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  1. #51
    Join Date
    Oct 2014
    Posts
    8,238

    Default Re: Being Banned

    Quote Quoting Harold99
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    I worked for a CPA on tax-day, July 15, 2020, and she was on the phone with the IRS all day. Not all correspondence or the resolving of suspected fraud with the IRS are done through an attorney. Actually, I'd imagine very few are.
    I'll bet that little or none of her conversations involved talking to the IRS about criminal issues. Especially on the day that tax returns are due for a lot of clients. She was very likely focusing pretty much all her attention on getting returns and extensions done. That is what you see tax return preparers scrambling to do on the day tax returns are due. Other matters can wait.

    A good CPA knows that when criminal issues are present, the client needs a lawyer for the reasons I mentioned. I get referrals from CPAs for exactly those reasons. It is particularly troublesome to have a CPA handling a criminal tax issue because in criminal matters there is no accountant-client privilege. The government can get everything the client told the CPA. That's potentially disastrous for the client. With a lawyer, the client is protected by the attorney-client privilege. You don't like lawyers, Harold, but there are circumstances in which a person really needs one. Facing criminal investigation and prosecution, whether by the IRS or any other government agency, is one of those circumstances.


    Quote Quoting Harold99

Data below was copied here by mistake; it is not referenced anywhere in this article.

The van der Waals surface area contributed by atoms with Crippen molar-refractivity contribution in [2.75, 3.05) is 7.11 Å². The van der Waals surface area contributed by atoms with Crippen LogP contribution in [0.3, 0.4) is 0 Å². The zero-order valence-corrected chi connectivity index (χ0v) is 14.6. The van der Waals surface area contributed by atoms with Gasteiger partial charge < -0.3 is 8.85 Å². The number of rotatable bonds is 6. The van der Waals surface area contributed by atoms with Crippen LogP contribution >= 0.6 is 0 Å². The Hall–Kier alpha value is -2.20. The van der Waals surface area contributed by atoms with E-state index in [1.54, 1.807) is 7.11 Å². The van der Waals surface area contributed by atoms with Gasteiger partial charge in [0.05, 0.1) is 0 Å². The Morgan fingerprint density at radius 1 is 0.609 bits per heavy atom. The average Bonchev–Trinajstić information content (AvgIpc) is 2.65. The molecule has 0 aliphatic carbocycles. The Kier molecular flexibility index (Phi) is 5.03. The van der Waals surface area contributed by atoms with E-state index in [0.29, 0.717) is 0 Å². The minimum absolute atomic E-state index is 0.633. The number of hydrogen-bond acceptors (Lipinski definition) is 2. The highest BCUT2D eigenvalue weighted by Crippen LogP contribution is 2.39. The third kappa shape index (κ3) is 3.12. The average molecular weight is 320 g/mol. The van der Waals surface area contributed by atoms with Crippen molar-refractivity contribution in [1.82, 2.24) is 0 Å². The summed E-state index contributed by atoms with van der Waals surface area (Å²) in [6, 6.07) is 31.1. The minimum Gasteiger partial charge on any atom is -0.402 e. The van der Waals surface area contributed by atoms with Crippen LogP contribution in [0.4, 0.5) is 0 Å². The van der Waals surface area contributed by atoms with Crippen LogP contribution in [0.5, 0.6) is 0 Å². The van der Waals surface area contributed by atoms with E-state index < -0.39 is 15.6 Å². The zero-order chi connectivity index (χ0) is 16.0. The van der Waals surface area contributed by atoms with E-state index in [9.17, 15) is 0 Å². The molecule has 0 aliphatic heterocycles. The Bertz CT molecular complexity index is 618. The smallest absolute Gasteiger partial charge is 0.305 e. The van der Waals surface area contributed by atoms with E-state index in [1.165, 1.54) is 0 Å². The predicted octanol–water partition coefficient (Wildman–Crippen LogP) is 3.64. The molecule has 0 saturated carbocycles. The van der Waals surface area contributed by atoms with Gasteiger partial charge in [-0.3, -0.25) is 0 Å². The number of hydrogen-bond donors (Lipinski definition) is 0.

View Post
    As said, perjury requires proof that the taxpayer knows the tax code and violated it anyway.
    Not exactly. What it requires is that the taxpayer know that the information he/she put on the return were untrue. The person need not know the actual tax code.

    Quote Quoting Harold99
    View Post
    Besides, Bud was saying the crime was in the signature.
    It's the combination of the signature and false statements that make the crime.

    Quote Quoting Harold99
    View Post
    And, paying it is the remedy for those misdeeds, not jail-time.
    In some cases a criminal fine and/or probation is imposed as the penalty for the criminal tax conviction. In other instances taxpayers actually do prison time for it. And those criminal penalties are in addition to the civil penalties, tax, and interest that are due.

  2. #52
    Join Date
    Jul 2010
    Posts
    8,006

    Default Re: Being Banned

    Al Capone for example

  3. #53
    Join Date
    Sep 2010
    Posts
    19,901

    Default Re: Being Banned

    Quote Quoting free9man
    View Post
    Al Capone for example
    Thus endeth the lesson.

  4. #54
    Join Date
    Feb 2020
    Posts
    750

    Default Re: Being Banned

    Quote Quoting flyingron
    View Post
    Thus endeth the lesson.
    I agree. But it was a lesson on how to do the forum shuffle.

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